In an email to me, Rommell stated: “It was a mistake. Instead of transferring money out of the deposit account into the checking account, we mixed up the numbers and pulled it from the wrong account. When we realized our mistake, we transferred it back.”

Mary Kalbach, acting treasurer Toni Flynn, and trustee Linda Manville, who has been helping out in the office in budget and other matters, all say they were not aware Rommell had transferred that sum. The transaction was not logged in the General Ledger accounting program.

Kalbach told me she alerted Rommell in May that the Village had about $18K in checks out to BLUA and that money needed to be transferred from another account in order to cover those checks. She says she did not specify an amount. She says Rommell later told her she had transferred money, but did not mention the amount or account of origin.

Kalbach says it’s been customary to draw from the Streets account or from the Tax account when money is needed for general expenses. A “cheat-sheet” listing each account number and its corresponding fund name is in the Village office and copies were made available to everyone involved in transferring funds.

In the letter of reprimand, the P&R Commission states that the transfer was a violation of the Interfund Borrowing Policy Council adopted in March. They request

  1. “That a review of all village bank accounts be conducted and checked against the journal entries to find, and remedy, any other unauthorized transactions that may have been made,
  2. That Ms. Rommell be censured with an official reprimand to be entered into the Village record, and
  3. That Ms. Rommell be removed as a signatory from all village accounts and that all Village financial access passwords be changed and withheld from her.”

The Interfund Borrowing Policy (see below) specifies “the Treasurer may utilize short-term interfund borrowing to satisfy Village cash flow needs, provided that the loaning fund is repaid by the borrowing fund within 90 days. … If a short-term interfund loan is necessary, then that condition shall be disclosed, in writing, to the Council by the Treasurer.”

Because of the cut in hours at the office and personnel turnover, both Robin Rommell and, less frequently, Linda Manville, have been performing financial transactions that would normally be performed not by the Village president or pro tem but by the Village clerk and treasurer.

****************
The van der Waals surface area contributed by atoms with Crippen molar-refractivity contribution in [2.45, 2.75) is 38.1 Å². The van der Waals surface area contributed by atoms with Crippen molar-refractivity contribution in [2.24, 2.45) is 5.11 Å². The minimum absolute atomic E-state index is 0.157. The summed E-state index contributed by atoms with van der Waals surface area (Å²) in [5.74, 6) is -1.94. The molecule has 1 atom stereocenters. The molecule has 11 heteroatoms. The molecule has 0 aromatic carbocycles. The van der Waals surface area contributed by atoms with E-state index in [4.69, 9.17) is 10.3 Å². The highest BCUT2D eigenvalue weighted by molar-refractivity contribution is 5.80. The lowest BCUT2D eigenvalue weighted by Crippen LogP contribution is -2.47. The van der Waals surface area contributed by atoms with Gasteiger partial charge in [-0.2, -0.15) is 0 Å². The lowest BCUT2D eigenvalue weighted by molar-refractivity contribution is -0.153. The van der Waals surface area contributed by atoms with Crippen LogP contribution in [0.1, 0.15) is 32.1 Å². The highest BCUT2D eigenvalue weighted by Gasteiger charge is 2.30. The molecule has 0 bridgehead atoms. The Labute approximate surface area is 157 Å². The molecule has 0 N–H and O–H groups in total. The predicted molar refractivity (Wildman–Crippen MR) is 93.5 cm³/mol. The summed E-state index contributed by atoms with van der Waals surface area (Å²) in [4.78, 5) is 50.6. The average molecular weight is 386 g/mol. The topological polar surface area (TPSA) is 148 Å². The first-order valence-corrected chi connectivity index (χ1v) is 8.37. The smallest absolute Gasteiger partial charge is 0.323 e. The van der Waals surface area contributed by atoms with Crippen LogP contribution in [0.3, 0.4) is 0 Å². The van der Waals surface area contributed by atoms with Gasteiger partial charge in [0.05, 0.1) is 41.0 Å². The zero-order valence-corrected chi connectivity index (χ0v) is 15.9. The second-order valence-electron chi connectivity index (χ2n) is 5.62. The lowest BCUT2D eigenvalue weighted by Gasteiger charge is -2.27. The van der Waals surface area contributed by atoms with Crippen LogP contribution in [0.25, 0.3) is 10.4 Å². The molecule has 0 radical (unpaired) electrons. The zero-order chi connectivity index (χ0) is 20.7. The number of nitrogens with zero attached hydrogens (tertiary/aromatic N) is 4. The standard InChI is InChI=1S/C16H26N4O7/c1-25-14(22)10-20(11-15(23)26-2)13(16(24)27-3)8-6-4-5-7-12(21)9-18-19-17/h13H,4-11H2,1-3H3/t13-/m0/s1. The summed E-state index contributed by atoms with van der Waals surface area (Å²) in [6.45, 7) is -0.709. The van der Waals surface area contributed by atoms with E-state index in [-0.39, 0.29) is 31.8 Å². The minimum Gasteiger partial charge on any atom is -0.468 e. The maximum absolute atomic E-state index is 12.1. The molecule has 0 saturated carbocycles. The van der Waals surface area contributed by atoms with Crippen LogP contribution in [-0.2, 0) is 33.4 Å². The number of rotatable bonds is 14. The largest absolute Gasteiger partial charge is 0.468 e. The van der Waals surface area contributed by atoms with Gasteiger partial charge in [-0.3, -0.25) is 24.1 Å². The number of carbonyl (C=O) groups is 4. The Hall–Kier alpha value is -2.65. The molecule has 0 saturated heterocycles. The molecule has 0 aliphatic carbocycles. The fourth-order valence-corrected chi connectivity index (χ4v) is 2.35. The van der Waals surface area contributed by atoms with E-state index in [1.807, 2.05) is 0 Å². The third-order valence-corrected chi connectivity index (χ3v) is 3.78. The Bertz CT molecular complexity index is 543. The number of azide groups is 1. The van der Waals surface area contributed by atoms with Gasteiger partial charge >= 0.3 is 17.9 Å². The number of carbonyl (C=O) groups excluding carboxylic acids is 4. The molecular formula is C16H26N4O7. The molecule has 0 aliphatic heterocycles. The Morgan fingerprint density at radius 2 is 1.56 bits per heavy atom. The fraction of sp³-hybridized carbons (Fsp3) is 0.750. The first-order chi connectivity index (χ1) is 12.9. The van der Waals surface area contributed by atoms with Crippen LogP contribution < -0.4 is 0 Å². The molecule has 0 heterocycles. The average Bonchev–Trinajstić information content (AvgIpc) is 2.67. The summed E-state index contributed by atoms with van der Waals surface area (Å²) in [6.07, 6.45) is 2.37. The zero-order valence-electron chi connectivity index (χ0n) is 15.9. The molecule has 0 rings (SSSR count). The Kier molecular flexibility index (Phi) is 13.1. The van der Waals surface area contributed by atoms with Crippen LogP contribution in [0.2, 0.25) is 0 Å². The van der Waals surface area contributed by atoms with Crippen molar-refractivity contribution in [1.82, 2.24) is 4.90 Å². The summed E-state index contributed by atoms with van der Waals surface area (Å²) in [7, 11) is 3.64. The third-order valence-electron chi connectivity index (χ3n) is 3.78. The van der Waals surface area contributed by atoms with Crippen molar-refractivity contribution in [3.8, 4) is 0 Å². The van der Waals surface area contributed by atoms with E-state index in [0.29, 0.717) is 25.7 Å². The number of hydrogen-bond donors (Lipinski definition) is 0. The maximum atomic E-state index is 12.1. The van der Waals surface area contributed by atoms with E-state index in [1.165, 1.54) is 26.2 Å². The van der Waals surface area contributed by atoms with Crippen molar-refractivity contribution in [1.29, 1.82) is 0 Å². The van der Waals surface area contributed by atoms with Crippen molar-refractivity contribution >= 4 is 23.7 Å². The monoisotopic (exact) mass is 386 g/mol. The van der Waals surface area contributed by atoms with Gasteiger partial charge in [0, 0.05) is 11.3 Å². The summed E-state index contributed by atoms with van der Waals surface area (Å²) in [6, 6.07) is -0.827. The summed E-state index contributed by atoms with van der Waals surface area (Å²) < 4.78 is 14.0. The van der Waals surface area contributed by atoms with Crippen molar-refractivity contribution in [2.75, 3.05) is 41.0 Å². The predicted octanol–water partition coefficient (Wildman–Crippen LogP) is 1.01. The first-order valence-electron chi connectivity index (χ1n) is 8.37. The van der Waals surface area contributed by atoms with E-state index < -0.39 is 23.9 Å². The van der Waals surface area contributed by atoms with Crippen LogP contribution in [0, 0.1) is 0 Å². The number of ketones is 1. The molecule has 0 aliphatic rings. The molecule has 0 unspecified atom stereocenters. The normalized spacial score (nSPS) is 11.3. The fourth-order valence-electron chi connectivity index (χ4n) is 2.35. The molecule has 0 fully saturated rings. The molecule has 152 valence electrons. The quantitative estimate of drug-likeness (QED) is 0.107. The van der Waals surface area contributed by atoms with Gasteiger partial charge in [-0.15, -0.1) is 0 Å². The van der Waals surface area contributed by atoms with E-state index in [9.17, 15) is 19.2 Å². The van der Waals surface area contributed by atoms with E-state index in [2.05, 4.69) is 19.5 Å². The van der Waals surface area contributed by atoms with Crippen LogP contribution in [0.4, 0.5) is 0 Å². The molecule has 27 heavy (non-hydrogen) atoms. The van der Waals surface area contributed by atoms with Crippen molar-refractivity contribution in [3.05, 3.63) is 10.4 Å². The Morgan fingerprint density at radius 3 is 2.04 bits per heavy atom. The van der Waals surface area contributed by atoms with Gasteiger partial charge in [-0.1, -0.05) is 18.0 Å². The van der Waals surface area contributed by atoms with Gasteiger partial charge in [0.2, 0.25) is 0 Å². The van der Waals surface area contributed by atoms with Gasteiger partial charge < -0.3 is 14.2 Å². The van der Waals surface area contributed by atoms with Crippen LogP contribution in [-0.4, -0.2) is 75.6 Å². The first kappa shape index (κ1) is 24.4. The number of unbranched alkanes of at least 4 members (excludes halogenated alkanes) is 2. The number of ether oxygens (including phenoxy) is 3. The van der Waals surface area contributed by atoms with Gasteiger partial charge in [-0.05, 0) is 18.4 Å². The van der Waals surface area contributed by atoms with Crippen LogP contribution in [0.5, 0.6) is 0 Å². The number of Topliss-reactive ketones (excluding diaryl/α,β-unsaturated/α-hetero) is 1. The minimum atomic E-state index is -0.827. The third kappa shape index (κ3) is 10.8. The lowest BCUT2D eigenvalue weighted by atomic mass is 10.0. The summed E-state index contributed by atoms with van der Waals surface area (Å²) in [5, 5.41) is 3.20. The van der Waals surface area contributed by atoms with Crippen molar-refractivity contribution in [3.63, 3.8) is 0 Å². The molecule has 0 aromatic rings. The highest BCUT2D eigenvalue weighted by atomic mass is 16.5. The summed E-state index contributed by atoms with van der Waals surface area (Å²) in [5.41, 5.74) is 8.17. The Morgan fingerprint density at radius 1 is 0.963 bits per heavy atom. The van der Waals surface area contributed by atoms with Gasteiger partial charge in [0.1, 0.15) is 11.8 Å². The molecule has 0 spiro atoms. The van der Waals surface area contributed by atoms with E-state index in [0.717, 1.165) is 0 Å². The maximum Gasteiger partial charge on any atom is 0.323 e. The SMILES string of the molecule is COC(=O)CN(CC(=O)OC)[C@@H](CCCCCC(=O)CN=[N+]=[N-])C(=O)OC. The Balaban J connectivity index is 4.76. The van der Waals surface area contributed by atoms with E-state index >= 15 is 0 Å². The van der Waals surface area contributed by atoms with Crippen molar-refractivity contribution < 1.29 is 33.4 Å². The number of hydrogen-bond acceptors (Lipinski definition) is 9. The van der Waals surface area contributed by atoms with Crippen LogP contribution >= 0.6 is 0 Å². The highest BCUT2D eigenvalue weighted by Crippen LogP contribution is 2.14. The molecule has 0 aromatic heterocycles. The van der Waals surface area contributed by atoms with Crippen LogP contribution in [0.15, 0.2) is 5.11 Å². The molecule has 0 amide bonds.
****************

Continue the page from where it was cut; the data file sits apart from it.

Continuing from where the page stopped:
In an email to me, Linda Manville explained the current system in the office: “The process regarding bill paying has settled in, for now, to coding and authorizing by staff and BFA [Budget, Finance, and Audit Committee] members. Once bills are coded, Mary [Kalbach] will total them and go online to bank and check balance in checking account. Depending on balance she will call Robin. If money needs to be transferred to the checking account, Robin will tell Mary how much to take from specific accounts and move to checking.”

According to Kalbach, some checks have bounced and some payments have been returned or charged late fees because payments were sent in without stubs and the receiving institution did not know where to apply the payment. Some other loose ends may remain: According to Wilkins, Village bank account cards issued to former employees Sharyn Bower and Laura Manville have still not been deactivated.

The Parks & Recreation letter further states: “The Village can ill afford to suffer additional financial harm, trigger additional audits, or be found to be in direct violation of the recently enacted Corrective Action Plan and ordinances. As residents and friends of the Village of Elberta we have the gravest concern that Ms. Rommell has shown poor judgment and a blatant disregard for the rules and regulations that she has sworn to uphold.”

Last Thursday, P&R secretary Jennifer Wilkins asked that the issue be added to the agenda for the meeting tonight. According to Wilkins the agenda, which was compiled by Robin Rommell, does not show that item or any of the other items Wilkins requested.